Monday, August 27, 2012
In 1975 the Khmer Rouge "The Revolutionaries" took control of the country of Cambodia. Forcing people from their homes and into work camps, over a million people were brutally murdered by the communists. Vaddey Ratner takes her own personal experience as a child during this time and weaves it into a simultaneously beautiful and horrifying novel, In the Shadow of the Banyan.
The narrator, Raami, is a seven year old girl and the daughter of a royal prince and poet. As her aunt says after they have been driven from their home by the conquering army, "The problem with being seven . . . is that you're aware of so much, and yet you understand so little. So you imagine the worst." Raami does not have to imagine the worst. The worst is bent on destroying her family and a country.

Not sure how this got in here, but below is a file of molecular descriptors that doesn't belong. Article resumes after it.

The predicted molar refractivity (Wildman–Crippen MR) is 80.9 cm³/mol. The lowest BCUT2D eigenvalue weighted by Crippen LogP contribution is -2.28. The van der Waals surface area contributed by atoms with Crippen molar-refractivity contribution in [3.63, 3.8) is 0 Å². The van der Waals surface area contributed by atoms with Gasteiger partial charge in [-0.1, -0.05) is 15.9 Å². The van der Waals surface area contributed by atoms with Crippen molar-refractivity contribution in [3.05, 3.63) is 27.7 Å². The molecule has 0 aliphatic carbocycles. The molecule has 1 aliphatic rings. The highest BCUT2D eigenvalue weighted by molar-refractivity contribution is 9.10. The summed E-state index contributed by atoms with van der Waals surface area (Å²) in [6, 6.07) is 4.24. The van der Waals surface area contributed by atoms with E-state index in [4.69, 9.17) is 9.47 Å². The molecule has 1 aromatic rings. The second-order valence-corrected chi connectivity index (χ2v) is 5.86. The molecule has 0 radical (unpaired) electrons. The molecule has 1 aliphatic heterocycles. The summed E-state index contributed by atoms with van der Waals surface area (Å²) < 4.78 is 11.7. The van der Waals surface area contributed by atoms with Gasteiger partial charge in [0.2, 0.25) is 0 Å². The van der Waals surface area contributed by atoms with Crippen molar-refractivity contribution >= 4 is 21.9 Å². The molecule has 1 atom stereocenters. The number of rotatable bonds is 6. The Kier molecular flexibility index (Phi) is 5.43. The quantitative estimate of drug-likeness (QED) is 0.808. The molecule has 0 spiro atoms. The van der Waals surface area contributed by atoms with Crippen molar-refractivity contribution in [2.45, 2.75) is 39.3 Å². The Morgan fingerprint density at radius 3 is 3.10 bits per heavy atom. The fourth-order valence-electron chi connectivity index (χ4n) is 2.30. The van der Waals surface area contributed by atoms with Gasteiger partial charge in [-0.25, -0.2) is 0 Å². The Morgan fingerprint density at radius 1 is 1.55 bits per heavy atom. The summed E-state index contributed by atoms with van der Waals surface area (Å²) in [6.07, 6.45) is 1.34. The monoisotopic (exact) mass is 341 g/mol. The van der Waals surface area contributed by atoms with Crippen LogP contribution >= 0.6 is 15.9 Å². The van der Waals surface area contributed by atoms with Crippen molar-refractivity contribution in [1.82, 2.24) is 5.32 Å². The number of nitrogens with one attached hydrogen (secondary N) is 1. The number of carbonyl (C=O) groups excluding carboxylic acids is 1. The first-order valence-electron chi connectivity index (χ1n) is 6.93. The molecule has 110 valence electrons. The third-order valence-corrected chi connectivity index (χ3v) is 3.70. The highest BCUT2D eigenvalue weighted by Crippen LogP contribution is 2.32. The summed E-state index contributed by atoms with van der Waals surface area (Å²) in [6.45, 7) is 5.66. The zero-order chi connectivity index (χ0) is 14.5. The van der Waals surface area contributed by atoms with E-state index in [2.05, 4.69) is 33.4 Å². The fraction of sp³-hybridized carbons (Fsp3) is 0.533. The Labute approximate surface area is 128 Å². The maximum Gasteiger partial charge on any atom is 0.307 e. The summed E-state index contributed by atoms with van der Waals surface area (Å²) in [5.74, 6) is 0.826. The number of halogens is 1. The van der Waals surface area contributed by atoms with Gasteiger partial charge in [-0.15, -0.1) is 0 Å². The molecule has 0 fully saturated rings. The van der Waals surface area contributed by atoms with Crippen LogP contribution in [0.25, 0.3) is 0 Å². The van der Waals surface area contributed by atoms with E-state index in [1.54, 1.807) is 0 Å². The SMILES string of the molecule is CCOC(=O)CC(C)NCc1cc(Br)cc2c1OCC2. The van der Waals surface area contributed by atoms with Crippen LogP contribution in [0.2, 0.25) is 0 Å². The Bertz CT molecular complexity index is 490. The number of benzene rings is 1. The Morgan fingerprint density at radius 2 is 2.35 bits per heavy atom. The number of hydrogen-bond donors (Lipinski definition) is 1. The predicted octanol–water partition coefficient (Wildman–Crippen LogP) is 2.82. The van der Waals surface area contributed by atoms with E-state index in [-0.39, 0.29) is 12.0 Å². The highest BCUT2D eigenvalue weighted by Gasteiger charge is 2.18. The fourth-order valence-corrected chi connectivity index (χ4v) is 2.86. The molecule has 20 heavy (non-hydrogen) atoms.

This is not just a tale, it is the story of our shared human history. Our recent history. A history that should be remembered so that it can be prevented in our future. It should take it's proper place with We the Living by Ayn Rand and Dreams of Joy by Lisa See and other books that detail that tragedies that follow evil regimes intent on destroying liberty.
Bringing her own experiences and pain into the story, Ratner excels at creating overwhelming scenes of emotion. She writes with a passion that is rare and the intimate scenes that Raami describes between her parents as they prepare to be separated are exquisite in their intense love and despair. While tragic, In the Shadow of the Banyan is also full of hope. This novel will rip your heart out and then slowly put it back together.
Just trust me on this one. Read In the Shadow of the Banyan by Vaddey Ratner as soon as possible.
**I received a complimentary copy of In the Shadow of the Banyan in exchange for an honest review. No other compensation was received. **
Posted by Cindi at 10:09 AM